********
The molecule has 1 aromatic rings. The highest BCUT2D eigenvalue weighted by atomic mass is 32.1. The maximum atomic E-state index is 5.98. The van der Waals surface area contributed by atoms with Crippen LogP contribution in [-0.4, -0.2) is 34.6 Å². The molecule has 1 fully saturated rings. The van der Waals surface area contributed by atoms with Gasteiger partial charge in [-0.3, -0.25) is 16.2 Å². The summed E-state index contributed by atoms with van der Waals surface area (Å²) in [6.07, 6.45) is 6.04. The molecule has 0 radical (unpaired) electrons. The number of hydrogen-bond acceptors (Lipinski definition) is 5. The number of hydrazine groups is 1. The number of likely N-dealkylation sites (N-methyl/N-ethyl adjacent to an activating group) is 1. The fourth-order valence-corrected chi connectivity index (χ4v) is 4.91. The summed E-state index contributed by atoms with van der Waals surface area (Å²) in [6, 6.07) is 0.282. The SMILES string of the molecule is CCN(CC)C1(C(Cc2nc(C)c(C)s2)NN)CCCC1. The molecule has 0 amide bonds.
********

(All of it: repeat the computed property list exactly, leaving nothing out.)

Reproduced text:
The molecule has 1 aromatic rings. The highest BCUT2D eigenvalue weighted by atomic mass is 32.1. The maximum atomic E-state index is 5.98. The van der Waals surface area contributed by atoms with Crippen LogP contribution in [-0.4, -0.2) is 34.6 Å². The molecule has 1 fully saturated rings. The van der Waals surface area contributed by atoms with Gasteiger partial charge in [-0.3, -0.25) is 16.2 Å². The summed E-state index contributed by atoms with van der Waals surface area (Å²) in [6.07, 6.45) is 6.04. The molecule has 0 radical (unpaired) electrons. The number of hydrogen-bond acceptors (Lipinski definition) is 5. The number of hydrazine groups is 1. The number of likely N-dealkylation sites (N-methyl/N-ethyl adjacent to an activating group) is 1. The fourth-order valence-corrected chi connectivity index (χ4v) is 4.91. The summed E-state index contributed by atoms with van der Waals surface area (Å²) in [6, 6.07) is 0.282. The SMILES string of the molecule is CCN(CC)C1(C(Cc2nc(C)c(C)s2)NN)CCCC1. The molecule has 0 amide bonds.